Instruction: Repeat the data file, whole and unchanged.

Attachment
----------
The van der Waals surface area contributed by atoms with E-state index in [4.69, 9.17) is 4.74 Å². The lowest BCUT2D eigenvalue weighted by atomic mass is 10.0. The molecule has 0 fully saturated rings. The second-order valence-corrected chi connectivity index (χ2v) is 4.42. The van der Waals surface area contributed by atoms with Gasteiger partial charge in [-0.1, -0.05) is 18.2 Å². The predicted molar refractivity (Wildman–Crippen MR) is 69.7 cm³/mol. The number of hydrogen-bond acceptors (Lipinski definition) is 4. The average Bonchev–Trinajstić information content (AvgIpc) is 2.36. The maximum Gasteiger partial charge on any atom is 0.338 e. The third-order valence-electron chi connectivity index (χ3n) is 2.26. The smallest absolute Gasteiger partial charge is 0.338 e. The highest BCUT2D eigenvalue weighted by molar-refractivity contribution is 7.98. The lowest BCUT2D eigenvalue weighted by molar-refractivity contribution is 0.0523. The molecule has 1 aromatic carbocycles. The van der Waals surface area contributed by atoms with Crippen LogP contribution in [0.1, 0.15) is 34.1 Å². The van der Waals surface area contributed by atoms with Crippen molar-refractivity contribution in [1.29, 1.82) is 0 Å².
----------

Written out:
The van der Waals surface area contributed by atoms with E-state index in [4.69, 9.17) is 4.74 Å². The lowest BCUT2D eigenvalue weighted by atomic mass is 10.0. The molecule has 0 fully saturated rings. The second-order valence-corrected chi connectivity index (χ2v) is 4.42. The van der Waals surface area contributed by atoms with Gasteiger partial charge in [-0.1, -0.05) is 18.2 Å². The predicted molar refractivity (Wildman–Crippen MR) is 69.7 cm³/mol. The number of hydrogen-bond acceptors (Lipinski definition) is 4. The average Bonchev–Trinajstić information content (AvgIpc) is 2.36. The maximum Gasteiger partial charge on any atom is 0.338 e. The third-order valence-electron chi connectivity index (χ3n) is 2.26. The smallest absolute Gasteiger partial charge is 0.338 e. The highest BCUT2D eigenvalue weighted by molar-refractivity contribution is 7.98. The lowest BCUT2D eigenvalue weighted by molar-refractivity contribution is 0.0523. The molecule has 1 aromatic carbocycles. The van der Waals surface area contributed by atoms with Crippen LogP contribution in [0.1, 0.15) is 34.1 Å². The van der Waals surface area contributed by atoms with Crippen molar-refractivity contribution in [1.29, 1.82) is 0 Å².